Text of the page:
Peter Glen Ladygo, Sr.
Born: June 23, 1928 (West Brownsville, Pennsylvania)
Died: August 22, 2014 (Keyser, West Virginia)
Pete Ladygo played right guard for the Ottawa Rough Riders in 1955, a season during which he also served as offensive team captain.
Ladygo (pronounced laddy-go) signed with Ottawa of the Big Four after spending two seasons in the trenches with the Pittsburgh Steelers of the National Football League. He missed the entire 1953 season with a broken bone in his left leg.
The Rough Riders had a dismal campaign in 1955, as the team’s 3-9 record perhaps reflected controversy over the contested leadership of head coach Chan Caldwell. Ottawa generated as many headlines about a power struggle among the coaching staff as it did about exploits on the football field.
Ottawa considered it a coup to get a player of Ladygo’s calibre.
“I’m pretty happy about being able to persuade Pete to play with the Riders,” Caldwell said after he signed. “He’s a fine player and I think he will be a real asset to the club.”
The only Canadian football game Ladygo ever witnessed before signing was an exhibition game.
“We didn’t get the games on TV in my home at Keyser, West Virginia,” he said. “But from that one game it looked like a pretty good brand of football.”
The Steelers complained he jumped leagues because of a poor season. The likely motivation was money. Ladygo earned $5,000 with the Steelers. The Rough Riders doubled his salary.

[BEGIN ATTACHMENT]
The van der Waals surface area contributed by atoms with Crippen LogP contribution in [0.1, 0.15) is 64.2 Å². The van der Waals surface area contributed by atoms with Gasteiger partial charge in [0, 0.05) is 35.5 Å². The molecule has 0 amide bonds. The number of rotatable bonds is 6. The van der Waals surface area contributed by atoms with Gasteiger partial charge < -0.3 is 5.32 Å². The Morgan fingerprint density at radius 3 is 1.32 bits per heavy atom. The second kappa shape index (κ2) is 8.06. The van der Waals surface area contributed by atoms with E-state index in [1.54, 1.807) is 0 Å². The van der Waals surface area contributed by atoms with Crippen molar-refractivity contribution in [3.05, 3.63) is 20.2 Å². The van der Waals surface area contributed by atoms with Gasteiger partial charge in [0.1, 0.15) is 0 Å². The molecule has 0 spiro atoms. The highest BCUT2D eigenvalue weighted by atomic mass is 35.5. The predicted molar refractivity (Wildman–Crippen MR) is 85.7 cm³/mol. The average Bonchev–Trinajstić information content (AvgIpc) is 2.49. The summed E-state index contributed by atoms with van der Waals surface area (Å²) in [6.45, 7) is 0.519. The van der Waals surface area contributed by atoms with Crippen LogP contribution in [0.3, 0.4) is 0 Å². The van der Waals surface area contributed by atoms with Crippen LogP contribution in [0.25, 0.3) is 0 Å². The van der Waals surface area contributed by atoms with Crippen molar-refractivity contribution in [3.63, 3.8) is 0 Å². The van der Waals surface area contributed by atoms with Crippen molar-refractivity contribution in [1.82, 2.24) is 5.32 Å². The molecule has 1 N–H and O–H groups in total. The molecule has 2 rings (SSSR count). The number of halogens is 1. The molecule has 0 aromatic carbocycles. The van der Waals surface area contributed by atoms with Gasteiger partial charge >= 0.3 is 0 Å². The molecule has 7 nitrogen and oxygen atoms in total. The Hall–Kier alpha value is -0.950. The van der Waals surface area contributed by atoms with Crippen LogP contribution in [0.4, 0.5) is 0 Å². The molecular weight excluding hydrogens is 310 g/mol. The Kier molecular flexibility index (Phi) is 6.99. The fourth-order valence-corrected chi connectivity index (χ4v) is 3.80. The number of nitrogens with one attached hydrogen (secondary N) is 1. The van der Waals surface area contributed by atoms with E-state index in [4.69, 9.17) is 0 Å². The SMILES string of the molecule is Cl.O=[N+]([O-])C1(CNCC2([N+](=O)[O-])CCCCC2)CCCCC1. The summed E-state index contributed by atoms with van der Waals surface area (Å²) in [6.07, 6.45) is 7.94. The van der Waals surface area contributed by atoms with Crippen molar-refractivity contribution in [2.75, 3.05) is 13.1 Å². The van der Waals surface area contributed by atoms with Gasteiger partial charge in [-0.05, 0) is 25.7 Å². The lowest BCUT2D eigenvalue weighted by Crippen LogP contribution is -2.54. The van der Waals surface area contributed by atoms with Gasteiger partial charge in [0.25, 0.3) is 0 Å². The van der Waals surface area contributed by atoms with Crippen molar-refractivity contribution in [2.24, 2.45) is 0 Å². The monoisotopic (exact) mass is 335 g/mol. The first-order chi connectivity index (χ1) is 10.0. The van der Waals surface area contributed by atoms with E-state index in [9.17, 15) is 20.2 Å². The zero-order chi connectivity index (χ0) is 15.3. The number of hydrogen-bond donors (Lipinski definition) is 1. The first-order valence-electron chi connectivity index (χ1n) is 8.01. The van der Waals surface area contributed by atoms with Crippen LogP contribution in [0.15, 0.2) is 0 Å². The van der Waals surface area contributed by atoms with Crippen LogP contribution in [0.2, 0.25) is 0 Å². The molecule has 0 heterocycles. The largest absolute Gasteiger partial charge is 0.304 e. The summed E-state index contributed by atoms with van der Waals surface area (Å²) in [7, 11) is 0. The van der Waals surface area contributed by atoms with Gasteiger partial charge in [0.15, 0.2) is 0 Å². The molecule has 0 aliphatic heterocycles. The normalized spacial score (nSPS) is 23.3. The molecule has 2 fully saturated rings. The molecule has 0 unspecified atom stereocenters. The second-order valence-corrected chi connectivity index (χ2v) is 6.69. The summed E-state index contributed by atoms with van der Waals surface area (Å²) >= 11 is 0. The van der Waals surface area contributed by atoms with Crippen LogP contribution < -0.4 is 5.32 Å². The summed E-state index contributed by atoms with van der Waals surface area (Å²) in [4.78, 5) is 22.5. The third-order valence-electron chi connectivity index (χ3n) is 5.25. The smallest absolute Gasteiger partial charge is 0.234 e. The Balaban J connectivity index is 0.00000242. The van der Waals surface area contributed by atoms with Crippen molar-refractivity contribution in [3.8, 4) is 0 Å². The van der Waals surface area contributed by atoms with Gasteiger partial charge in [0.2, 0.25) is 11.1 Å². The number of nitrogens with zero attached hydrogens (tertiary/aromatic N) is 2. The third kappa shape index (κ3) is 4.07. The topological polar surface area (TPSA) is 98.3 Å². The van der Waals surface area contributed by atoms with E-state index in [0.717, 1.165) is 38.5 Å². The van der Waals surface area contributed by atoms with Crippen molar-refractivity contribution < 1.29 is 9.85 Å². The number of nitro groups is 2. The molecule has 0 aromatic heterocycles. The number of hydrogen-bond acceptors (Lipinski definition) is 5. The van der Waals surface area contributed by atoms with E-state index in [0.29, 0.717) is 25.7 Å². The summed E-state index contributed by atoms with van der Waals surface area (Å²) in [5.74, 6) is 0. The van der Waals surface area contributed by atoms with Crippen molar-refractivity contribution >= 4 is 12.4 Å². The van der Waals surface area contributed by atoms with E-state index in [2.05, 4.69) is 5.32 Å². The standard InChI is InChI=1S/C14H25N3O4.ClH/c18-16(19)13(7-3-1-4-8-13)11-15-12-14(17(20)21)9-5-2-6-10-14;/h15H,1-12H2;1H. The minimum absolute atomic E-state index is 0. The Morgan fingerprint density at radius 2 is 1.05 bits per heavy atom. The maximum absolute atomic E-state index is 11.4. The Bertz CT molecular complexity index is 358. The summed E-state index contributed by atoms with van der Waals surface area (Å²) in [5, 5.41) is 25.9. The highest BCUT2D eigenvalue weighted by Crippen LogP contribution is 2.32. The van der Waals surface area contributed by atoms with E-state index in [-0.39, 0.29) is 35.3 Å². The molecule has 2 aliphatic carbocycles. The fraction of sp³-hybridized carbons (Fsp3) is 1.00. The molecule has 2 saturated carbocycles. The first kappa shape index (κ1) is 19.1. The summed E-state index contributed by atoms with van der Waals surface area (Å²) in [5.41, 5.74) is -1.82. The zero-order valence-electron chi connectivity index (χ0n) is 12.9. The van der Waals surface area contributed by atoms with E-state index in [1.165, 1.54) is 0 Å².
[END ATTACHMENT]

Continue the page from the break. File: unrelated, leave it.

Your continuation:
The 6-foot-2, 245-pound guard had a solid season despite the uncertainty on the sidelines. He made a one-handed interception in a 19-18 victory over the Montreal Alouettes at Lansdowne Park in Ottawa. A week later, he recovered a fumble by Hamilton’s Lou Kusserow at midfield, setting up a Rough Rider major in a game Ottawa lost, 23-12.
He was born in West Brownsville, Pa., a town on the Monongahela River where coal trains run down the middle of Main Street. His family moved to nearby Pittsburgh so the budding athlete could attend Allegheny High, where he played football. A short stint in the army was followed by enrolment in Potomac State College in West Virginia. (He would be inducted into the school’s Athletic Hall of Fame in 1988.) After two years, he transferred to the University of Maryland. He was a centre and a linebacker for the Terrapins under coach Jim Tatum. On Oct. 7, 1950, Ladygo ran back an interception 23 yards to help underrated Maryland defeat No. 2-ranked Michigan State Spartans, 34-7.
Maryland went 10-0 in his 1951 graduating year, outscoring the opposition by 381-74. He capped his university career by playing for the victorious terrapins over No. 1-ranked Tennessee in the Sugar Bowl in January, 1952.
Ladygo was drafted in the 16th round (No. 186 overall) by the Steelers.
After his professional career ended, Ladygo became a high school shop teacher in Maryland, where he also coached football teams. He also worked as an assistant coach at Potomac State.